After a few casts yielded no new bites, I moved down to the next pool and cast toward the top of it. The fly hit the water and floated a foot or two and – WAM, I got another nice one. So, after getting skunked at the main lake due to the wind I now found myself in fishing heaven, catching trout essentially at will.
After about half hour of fishing the little pools in the creek, I found myself at the place where the creek flowed out into the after-bay. As I threw out my fly here, I sometimes saw two or three fish going for the fly at the same time before it even hit the water.
In just little more than an hour I had caught 20 fish. They were all around 12 or 13 inches (and quite healthy – fat and beautiful) and one or two that were more like 14 inches. So, this was easily the best cutthroat fishing hour of my life.
I needed to get going because this was late in the summer and I knew it would take me at least 5 hours to get out and back to my car so I, sadly, had to stop fishing at about 3:15 pm and packed up to go out.
The hike out seemed to be just as brutal as the hike in, thanks to the boulder fields near the top and getting confused about where the trail came out of the woods below. I wasted at least 40 minutes going into some woods (well below the foot trail) and having to bushwhack through a bunch of brush to get to the trail. The thing that saved me was my Garmin Satellite device. It had dropped way points on the way in so I used the device to point me in the direction of one of the nearest way points and I was soon back on the trail.
And that was one of the happiest moments of the day because, even though it was a secondary trail, it was like an interstate highway compared to bushwhacking through virgin forest.
Since I’d lost a bunch of time bushwhacking, I was now in a major race with the end of daylight.
I got back to the primary (maintained) trail very late in the afternoon with 2000 feet of elevation still to drop and at least 5 miles still to go till I reached the trailhead. So the rest of the hike was essentially a race against coming out of the mountains in the dark. I had a headlamp in my day pack so I *could have* hiked in the dark if I needed to, but I didn’t really want to have to do that.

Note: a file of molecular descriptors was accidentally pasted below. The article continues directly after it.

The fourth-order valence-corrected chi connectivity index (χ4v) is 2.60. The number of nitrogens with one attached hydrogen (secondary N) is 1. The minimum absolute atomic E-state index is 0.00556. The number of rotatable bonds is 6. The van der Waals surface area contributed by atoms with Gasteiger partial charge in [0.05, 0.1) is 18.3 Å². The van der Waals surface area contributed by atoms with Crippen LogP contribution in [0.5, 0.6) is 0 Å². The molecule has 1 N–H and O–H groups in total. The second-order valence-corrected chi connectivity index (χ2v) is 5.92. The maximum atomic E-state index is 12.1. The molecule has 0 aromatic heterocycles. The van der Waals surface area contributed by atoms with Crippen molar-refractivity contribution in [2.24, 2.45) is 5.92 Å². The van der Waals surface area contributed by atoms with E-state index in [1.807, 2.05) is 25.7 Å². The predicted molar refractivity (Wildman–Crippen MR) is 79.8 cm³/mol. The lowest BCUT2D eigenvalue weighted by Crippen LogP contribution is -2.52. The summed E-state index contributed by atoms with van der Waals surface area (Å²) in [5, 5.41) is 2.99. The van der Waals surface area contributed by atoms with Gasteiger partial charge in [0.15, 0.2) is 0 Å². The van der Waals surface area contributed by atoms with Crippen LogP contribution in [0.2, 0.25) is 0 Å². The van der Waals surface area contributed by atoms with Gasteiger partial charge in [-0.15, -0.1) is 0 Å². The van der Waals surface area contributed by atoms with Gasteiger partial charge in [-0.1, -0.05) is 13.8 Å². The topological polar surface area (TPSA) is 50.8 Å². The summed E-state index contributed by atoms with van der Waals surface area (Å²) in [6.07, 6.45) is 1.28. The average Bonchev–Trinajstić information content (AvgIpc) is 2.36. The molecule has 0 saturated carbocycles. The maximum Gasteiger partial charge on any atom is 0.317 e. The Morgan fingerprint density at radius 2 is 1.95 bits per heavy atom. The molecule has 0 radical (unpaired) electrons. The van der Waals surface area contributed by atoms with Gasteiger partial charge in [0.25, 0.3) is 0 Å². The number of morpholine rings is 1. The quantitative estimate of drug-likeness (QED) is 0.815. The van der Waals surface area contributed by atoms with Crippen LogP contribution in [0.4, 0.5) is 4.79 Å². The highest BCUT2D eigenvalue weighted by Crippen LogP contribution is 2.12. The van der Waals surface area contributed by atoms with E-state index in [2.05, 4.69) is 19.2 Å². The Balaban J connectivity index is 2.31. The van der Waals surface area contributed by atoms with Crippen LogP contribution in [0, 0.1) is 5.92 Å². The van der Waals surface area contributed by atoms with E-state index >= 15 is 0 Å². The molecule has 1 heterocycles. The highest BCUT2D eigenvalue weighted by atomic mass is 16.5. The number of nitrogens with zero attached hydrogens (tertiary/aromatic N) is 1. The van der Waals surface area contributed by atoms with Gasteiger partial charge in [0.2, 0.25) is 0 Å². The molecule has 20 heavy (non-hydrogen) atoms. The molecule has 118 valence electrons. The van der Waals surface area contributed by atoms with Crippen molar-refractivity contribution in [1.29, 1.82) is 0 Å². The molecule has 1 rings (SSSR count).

On top of this, my left big toe had started to become “hot” at some point during the descent from the lake and all the bushwhacking I had done, and I didn’t have time to stop and check it. Even if I had, I wouldn’t have been able to doctor it, so I just kept going. At one point, I was pretty much running to get out before it got dark. Finally, after what turned out to be a 14-mile hike I was back at my car. In less than 15 minutes it was pitch dark.
When I got home and took off my boot, I observed the worst blister of my life. It took more than 2 weeks to heal, but, thanks for soaking in Epsom salts and good bandaging I didn’t end up at the ER.
My experience of catching no fish at the lake and then finding a place where I was catching a fish on every cast reminds me of John 21 in the New Testament. The disciples had fished all night and caught nothing. But then they see a stranger on the shore and he said to them, “Cast the net on the right side of the ship, and you shall find. They cast therefore, and now they were not able to draw it for the multitude of fishes.”
I think that my Heavenly Father was watching over me that day in more ways than one. He protected me, and I didn’t end up with any serious injury. When I was lost, he helped me remember that I had a new device on me that, if I learned how to use it properly, could help me get out of the woods and find my way back to the trail. He saw me discouraged and angry with the howling wind and dark clouds and answered my prayer with a “multitude of fishes” of my own.